Ara Gets Record Enrolments For Pre-Health Course

Ara Gets Record Enrolments For Pre-Health Course

Ara Institute of Canterbury Ltd has had such unprecedented demand for its pre-health course offering that all available places for the Certificate in Study and Career Preparation L4 (Pre-Health pathway) have already been taken for the July semester.

The popularity of this offering reflects the appeal of the health sector for many now seeking to change careers in the face of post-COVID economic changes. Successful completion of this qualification allows learners to pursue higher study in a number of health-related diplomas or degrees at Ara, including the Bachelor of Nursing offered at the Timaru and Christchurch campuses and osteopathy, midwifery, medical imaging, nutrition, health promotion, sports science and laboratory science at the Christchurch campus.


In recognition of the impact of COVID-19, and of the future needs of key sectors within New Zealand, the New Zealand Government Targeted Training and Apprenticeship Fund (TTAF) became available to learners from July the 1st. The $320.0 million ‘targeted investment’ in education by the New Zealand Government is designed to boost the number of qualified workers in specific industries over the next two years, and to encourage people who have lost their jobs to retrain while also allowing new employees in some essential services to train on the job.

For Ara, this means that students can train for free with a view to filling critical industry gaps in engineering, architecture, quantity surveying and construction management, a range of trades and road transport, and certain sectors of the health and wellbeing professions.

This last includes Ara’s ‘New Zealand Certificate in Health and Wellbeing’, which is now being offered ‘fees-free’ for the first time under the scheme. The course, which can be studied full-time or part-time, provides a foundation of knowledge and skills for employment or professional development within the health and wellbeing sector. While taking several core courses, students also choose one of three strands - community facilitation, social services or mental health and addiction support - as the focus of their studies.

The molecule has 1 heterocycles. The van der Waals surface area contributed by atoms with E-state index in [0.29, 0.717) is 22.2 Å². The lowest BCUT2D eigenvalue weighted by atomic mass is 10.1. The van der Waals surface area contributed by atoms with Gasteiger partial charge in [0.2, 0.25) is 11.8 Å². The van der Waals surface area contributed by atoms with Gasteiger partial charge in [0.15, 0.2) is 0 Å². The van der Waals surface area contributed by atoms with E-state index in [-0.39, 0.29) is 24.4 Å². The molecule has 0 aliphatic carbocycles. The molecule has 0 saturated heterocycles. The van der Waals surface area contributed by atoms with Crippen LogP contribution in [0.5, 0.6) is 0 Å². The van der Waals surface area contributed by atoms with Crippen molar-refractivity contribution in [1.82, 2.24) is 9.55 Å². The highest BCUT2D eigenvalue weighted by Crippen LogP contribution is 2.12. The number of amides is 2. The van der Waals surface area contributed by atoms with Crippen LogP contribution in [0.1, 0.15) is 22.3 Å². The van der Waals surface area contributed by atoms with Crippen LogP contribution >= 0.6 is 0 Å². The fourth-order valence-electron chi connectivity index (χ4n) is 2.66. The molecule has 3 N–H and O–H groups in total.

Elizabeth Schmidt, HOD Applied Sciences and Social Practice says, “As with most of Ara’s programs, the Certificate integrates class-based learning with real-life, hands-on experience, which gives students an excellent insight into the health and wellbeing sector. There is a great demand for qualified support workers, so that the most vulnerable members of society are sure to receive the highest possible standard of care.”  

The programme takes a community-centred approach to health and can lead learners into employment in variety of areas including, disability support, diversional therapy, mental health and addiction support, community development, family violence support, social justice advocacy and refugee support.

John Grant, Ara’s new Health Practice Department Head, hopes that people take up the opportunity to contribute to New Zealand’s healthcare system.  “I think anytime is a good time to study healthcare, but I think more so now, because from what I understand, the government is putting the push into the sector; they're realizing that people can’t just be replaced from overseas, and that we really need to invest in making sure that we have the capabilities in the country.”

Domestic applications for both the Certificate in Study and Career Preparation (Pre-Health Pathway) and the Certificate in Health and Wellbeing are received all year, with the next intake starting February 2021.

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Anna Arrol

Administration Assistant

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